Independence has developed a series of messages for the parents and/or guardians of our Children’s Health Insurance Program (CHIP) members to help families manage their child’s health care. The topics chosen are based on Healthcare Effectiveness Data and Information Set (HEDIS®) measures. We are sharing these topics with you in an effort to help support compliance with these measures and to encourage families to obtain these important services.
This month’s message is about the importance of scheduling well-child visits.
Well-child visits should include: a physical exam, health history, physical developmental history, mental developmental history, and health education/anticipatory guidance. The visits should occur at the following intervals:
- Well-child visits in the first 15 months of life. Children who turned 15 months of age should have six or more well-child visits.
- Well-child visits for 15 – 30 months of life. Children who turned 30 months old should have two or more well-child visits.
- Well-child visits in the 3rd, 4th, 5th, and 6th years of life. Children ages 3 to 6 have at least one well-child visit with their primary care physician (PCP) annually.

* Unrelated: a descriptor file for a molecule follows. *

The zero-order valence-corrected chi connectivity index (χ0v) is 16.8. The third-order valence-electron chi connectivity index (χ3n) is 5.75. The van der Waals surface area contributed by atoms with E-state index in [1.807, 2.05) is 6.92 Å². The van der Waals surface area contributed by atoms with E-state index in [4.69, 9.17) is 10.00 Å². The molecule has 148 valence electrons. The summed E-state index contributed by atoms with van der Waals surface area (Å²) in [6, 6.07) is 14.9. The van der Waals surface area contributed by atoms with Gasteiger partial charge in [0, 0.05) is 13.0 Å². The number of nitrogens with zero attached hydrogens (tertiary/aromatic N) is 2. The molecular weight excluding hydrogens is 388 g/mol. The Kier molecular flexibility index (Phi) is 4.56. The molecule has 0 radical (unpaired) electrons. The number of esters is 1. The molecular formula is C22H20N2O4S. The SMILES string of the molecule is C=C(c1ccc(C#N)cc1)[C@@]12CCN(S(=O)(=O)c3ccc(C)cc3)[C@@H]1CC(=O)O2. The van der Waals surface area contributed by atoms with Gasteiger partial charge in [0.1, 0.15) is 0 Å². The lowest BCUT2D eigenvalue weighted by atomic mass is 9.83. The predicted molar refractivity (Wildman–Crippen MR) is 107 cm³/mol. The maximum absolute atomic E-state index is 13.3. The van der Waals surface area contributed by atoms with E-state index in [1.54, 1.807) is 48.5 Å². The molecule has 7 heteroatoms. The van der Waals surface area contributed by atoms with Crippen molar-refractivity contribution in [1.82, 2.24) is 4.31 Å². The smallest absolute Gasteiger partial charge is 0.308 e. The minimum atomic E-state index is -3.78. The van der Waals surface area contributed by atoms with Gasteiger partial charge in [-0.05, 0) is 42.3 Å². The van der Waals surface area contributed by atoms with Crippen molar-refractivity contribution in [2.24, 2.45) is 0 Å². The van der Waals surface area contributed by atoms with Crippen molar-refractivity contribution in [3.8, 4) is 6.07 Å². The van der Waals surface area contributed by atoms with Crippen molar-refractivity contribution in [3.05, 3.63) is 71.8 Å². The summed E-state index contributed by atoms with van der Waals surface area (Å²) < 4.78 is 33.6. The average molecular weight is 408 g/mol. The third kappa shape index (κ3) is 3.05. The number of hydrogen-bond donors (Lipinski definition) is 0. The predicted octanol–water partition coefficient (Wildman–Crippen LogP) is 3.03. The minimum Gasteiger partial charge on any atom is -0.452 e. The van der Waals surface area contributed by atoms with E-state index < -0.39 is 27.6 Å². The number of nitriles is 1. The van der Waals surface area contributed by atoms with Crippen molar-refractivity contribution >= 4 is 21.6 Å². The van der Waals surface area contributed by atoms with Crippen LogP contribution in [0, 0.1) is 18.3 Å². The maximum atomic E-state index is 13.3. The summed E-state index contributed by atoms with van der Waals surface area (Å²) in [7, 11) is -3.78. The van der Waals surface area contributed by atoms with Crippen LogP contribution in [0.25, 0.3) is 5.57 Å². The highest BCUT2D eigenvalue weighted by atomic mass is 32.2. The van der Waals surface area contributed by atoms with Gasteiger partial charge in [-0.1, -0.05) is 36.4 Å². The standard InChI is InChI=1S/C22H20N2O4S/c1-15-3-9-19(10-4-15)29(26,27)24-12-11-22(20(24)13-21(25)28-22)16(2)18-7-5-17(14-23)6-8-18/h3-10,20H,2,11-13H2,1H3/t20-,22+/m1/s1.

- Adolescent well-care visits. Members ages 12 to 21 should have at least one well-care visit with a PCP or OB/GYN (for example, school physical, Pap test, postpartum visit) annually.
How you can help
Follow the tips below to ensure patients get the care they need:
- For newborn and infant patients, schedule the entire suite of visits at the conclusion of the first visit.
- Inform caregivers of the importance of well-child visits.
- Make outreach calls to members who are not on track to complete the recommended visits.
- Keep an active tracking system to monitor yearly visits for each member.
- Perform developmental surveillance at each well-child visit and document the use of a standardized developmental screening tool at 9 months, 18 months, and 30 months of age, or when surveillance yields concern in your chart and in a claim. Examples of Validated Screening Tools for developmental delays can be found on the Bright Futures website for the ages below:
- Refer children who have been identified with a suspected developmental delay to one of the early intervention agencies listed in the resources section of our website.
Visit the American Academy of Pediatrics and Bright Futures website for comprehensive guidelines and recommendations regarding well-child visits.
Stay tuned for more topics regarding care for your CHIP patients.